It doesn’t represent the entire reason why the Black comic book community isn’t respected by the powers-that-be as a sizable force of conviction and influence.
Maybe it’s because we’re fractured.
Fractured in that we will support other talented creators before we support talented Black creators, thus helping to maintain market share patterns across companies.
Fractured in that there are more of us outside of the mainstream than inside it, insofar as our product is not in most (if not all) comic book stores because it’s not in the Diamond catalog that comic book store retailers use for ordering.
Fractured in that we will undermine each other sometimes, privately and in public, in petty ways that have nothing to do with emulating successful business models, and in no way promoting The Cause.
Fractured in that we make claim to wanting to challenge the system… but not always with work of a level of quality that can challenge the system. Furthermore, we will enable that lack of quality.
The combination of the above will never lead to success.
The collective Black comic book community is Shotgun.
In its overconfidence and bravado.
The iconic American superhero publishing system is Daredevil.
It will continue to marginalize and underestimate us as a group… until there is unification within the Black comic book community at every level of the ecosystem.
On the creative level, we have to be at the top of our game. We have to help each other achieve formidable creative levels of ability, and a diversified library of content. Content reflecting life and cultures within and outside of our experience.
On the business level, we have to understand how it works from top to bottom, and not just in our own area of expertise. Know the players in the different strata of the industry, and how they work together.
We have to help each other navigate through that structure.
On the consumer level, we can no longer make excuses for not buying work from that talented Black writer while continuing to buy work from that equally or less-talented non-POC writer.
We have to break the pattern of exclusive support for others. Support must be well-rounded in creator choices.
That brand must be founded on solidarity, if it is to flourish and reach its full potential.
On Saturday, June 20, Marvel Comics announced an all-new monthly series called “Spider-Man” starring Miles Morales, the Black/Latino Spider-Man.
One day earlier, the public leak of a confidential licensing document by Sony Pictures, the studio with partial film rights of the Spider-Man franchise, revealed that Peter Parker — the on-screen Spider-Man in every live-action iteration, including in the character’s imminent Marvel Cinematic Universe debut — cannot be Black.
That’s not our brand.
Our brand will acknowledge us across all media, not selectively.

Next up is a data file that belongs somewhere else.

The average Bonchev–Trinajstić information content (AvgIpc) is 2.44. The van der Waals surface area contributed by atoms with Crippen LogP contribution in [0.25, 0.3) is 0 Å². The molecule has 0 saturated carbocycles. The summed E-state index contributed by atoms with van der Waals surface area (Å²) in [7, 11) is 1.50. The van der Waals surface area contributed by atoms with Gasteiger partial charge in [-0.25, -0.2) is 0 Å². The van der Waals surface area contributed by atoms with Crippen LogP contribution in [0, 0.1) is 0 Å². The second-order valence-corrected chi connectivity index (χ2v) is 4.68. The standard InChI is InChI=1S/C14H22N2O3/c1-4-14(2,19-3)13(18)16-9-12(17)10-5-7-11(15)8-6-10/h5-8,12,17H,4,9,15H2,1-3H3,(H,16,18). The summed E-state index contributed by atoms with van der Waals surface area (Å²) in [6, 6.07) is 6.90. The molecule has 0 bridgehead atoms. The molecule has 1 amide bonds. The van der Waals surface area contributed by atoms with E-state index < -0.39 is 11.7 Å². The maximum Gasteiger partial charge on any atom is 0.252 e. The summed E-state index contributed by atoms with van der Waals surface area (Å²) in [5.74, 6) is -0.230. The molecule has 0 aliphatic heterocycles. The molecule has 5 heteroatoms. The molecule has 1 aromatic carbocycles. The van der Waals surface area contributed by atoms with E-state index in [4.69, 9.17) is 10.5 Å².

The Black comic book community brand is the combination of the best that we have produced, and the best that we have coming around the corner, and the best to follow after that.
In comics and beyond. In America and beyond.
The same goes for the Asian comic book community.
The Latino comic book community.
All communities of color.
Each one must own and raise its brand to the pinnacle, and keep it there.
Once all of the brands support each other and put forth the best of what they have each time, every time, across different forms of media… that’s when our conviction will manifest into our collective influence.
That’s when the comic book industry will be compelled to emulate the heroic ideals of the characters within its pages.
Diversity is not the issue. We can see diversity of characters and people within the fiction and business circles every day.
Equality is what the present is missing, and the future should hold.
That’s “The Cause” of which I speak.
Joseph Phillip Illidge is a public speaker on the subjects of race, comics, and the corporate politics of diversity. In addition to his coverage by the BBC and Publishers Weekly, Joseph has been a speaker at John Jay College of Criminal Justice, Digital Book World’s forum, Digitize Your Career: Marketing and Editing 2.0, Skidmore College, Purdue University, on the panel “Diversity in Comics: Race, Ethnicity, Gender and Sexual Orientation in American Comic Books” and at the Soho Gallery for Digital Art in New York City.
Joseph is the Head Writer for Verge Entertainment, a production company co-founded with Shawn Martinbrough, artist for the graphic novel series “Thief of Thieves” by “The Walking Dead” creator Robert Kirkman, and video game developer Milo Stone. Verge has developed an extensive library of intellectual properties for live-action and animated television and film, video games, graphic novels, and web-based entertainment.
His graphic novel project, “The Ren,” about the romance between a young musician from the South and a Harlem-born dancer in 1925, set against the backdrop of a crime war, will be published by First Second Books, a division of Macmillan.
Joseph’s newest comic book project is the upcoming Scout Comics miniseries “Solarman,” a revamp of a teenage superhero originally written by Stan Lee.